Plan for Spam"
Tim Peters has done an incredible amount of work on our Python
implementation of this idea. Some of the reasons why I think Tim's
work is so cool is that he's brought along his deep knowledge of
speech recognition's related issues, and his obsessive devotion to
reducing the amount of spam I ultimately have to delete <wink>.
In order to encourage more participation from the wider open source
community, we've moved the code from a backwater of the Python cvs
tree to its own project on SourceForge. The hope is that more people
will be able to contribute to ideas, testing, and integration of the
basic algorithms with other systems such as mail daemons, mailing list
managers, and mail clients.
The project is called "spambayes" (for lack of creativity on our part
:) and is hosted here:
If you're interested in becoming a developer on the project, let me
know. Otherwise you can of course get anonymous checkouts of the code.
There are also two mailing lists related to the spambayes project.
The first is a general discussion list:
and the other is a list for cvs checkin message notices:
Feel free to join those lists (and help be a guinea pig for Mailman
PS to Python-devers: the code has been removed from
nondist/sandbox/spambayes, so you won't be able to hack on it there.
Also, please move discussion about this from python-dev(a)python.org to
Version 0.5 of the scgi package is now available from:
The SCGI protocol is a replacement for the Common Gateway Interface
(CGI) protocol. It is a standard for applications to interface with
HTTP servers. It is similar to FastCGI but is designed to be easier to
Included in this package is mod_scgi, an Apache module that implements
the client side of the protocol. There is also a a Python package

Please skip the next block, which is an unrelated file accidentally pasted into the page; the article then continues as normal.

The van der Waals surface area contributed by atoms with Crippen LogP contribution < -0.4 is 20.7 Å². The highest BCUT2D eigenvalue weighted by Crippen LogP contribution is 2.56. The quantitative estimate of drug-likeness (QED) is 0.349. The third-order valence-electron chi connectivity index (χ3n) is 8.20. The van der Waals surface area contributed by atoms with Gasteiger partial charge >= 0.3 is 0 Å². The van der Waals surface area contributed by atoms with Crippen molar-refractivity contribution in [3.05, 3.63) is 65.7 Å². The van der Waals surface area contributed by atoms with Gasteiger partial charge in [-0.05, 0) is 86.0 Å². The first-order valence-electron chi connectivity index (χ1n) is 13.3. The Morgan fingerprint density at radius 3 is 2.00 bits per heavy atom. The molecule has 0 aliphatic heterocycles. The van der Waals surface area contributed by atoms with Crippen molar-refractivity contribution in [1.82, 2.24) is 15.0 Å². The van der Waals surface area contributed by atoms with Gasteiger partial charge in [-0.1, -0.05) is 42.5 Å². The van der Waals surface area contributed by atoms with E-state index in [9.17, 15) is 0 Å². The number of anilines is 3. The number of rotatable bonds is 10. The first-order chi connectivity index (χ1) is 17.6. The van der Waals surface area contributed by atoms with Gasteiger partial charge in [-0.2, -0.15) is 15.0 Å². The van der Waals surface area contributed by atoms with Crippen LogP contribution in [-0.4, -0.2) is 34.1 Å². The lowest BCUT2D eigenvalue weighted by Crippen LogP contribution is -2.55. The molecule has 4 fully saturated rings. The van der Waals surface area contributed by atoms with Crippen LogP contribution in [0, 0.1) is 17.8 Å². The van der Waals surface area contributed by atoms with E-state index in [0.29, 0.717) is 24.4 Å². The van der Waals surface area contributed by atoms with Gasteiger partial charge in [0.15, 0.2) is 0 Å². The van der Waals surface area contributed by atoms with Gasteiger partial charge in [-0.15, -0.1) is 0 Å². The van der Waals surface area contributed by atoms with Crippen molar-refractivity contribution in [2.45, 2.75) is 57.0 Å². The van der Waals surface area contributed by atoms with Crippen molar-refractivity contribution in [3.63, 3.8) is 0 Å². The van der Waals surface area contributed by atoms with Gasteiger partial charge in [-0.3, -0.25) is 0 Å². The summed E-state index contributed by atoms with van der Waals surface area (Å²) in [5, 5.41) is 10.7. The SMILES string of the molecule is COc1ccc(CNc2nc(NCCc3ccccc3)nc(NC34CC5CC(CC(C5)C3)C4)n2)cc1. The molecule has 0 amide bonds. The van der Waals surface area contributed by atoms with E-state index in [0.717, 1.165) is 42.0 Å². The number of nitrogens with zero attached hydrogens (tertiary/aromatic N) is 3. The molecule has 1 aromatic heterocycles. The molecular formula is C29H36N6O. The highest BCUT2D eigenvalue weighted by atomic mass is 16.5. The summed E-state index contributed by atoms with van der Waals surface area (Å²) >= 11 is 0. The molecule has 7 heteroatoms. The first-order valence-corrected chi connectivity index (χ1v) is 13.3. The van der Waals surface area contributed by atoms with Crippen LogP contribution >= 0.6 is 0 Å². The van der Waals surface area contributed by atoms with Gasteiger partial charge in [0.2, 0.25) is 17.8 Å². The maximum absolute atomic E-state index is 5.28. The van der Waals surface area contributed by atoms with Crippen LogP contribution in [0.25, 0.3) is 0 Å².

called scgi which implements the server side of the protocol.
Changes in version 0.5
* Rewrite most of the scgi_server parent code. Drop the table of
busy children and the shared pipe between the parent and children.
Instead, the children write a byte on the Unix domain pipe when they
are ready for a request. In the process, fix a bug that caused the
parent to wait until all the children were ready before delegating a
request (found by Changjune Kim).
* Pass REMOTE_USER to SCGI servers (patch from Hamish Lawson).
Neil Schemenauer <nas(a)mems-exchange.org> | MEMS Exchange
Software Engineer | http://www.mems-exchange.org/
SC-Track Roundup 0.4.4 - an issue tracking system
Note: If you have an existing roundup installation, make a backup of your
database. Make sure you read doc/upgrading.txt!
This is probably the last 0.4 maintenance release, since I hope to release
the first 0.5 beta next week :)
Roundup requires python 2.1.1 for correct operation. Support for dumbdbm
requires python 2.1.2 or 2.2. 2.1.3 and 2.2.1 are recommended.
This is a bugfix release, fixing:
. bug in database opening
. sf bug #596155: bug with multilink
. sf bug #600699: documentation in doc/getting_started.txt
. sf bug #600700: doc/upgrading.txt: no info about 0.4.3
. sf bug #603696: Mail followup not inserted
. sf bug #603703: way to unassign issues
Source and documentation is available at the website:
Release Info (via download page):
Mailing lists - the place to ask questions:
Roundup is a simple-to-use and -install issue-tracking system with
command-line, web and e-mail interfaces. It is based on the winning design
from Ka-Ping Yee in the Software Carpentry "Track" design competition.
Note: Ping is not responsible for this project. The contact for this project
Roundup manages a number of issues (with flexible properties such as
"description", "priority", and so on) and provides the ability to:
(a) submit new issues,
(b) find and edit existing issues, and
(c) discuss issues with other participants.
The system will facilitate communication among the participants by managing
discussions and notifying interested parties when issues are edited. One of
the major design goals for Roundup that it be simple to get going. Roundup
is therefore usable "out of the box" with any python 2.0+ installation. It
doesn't even need to be "installed" to be operational, though a
disutils-based install script is provided.
It comes with two issue tracker templates and three database back-ends.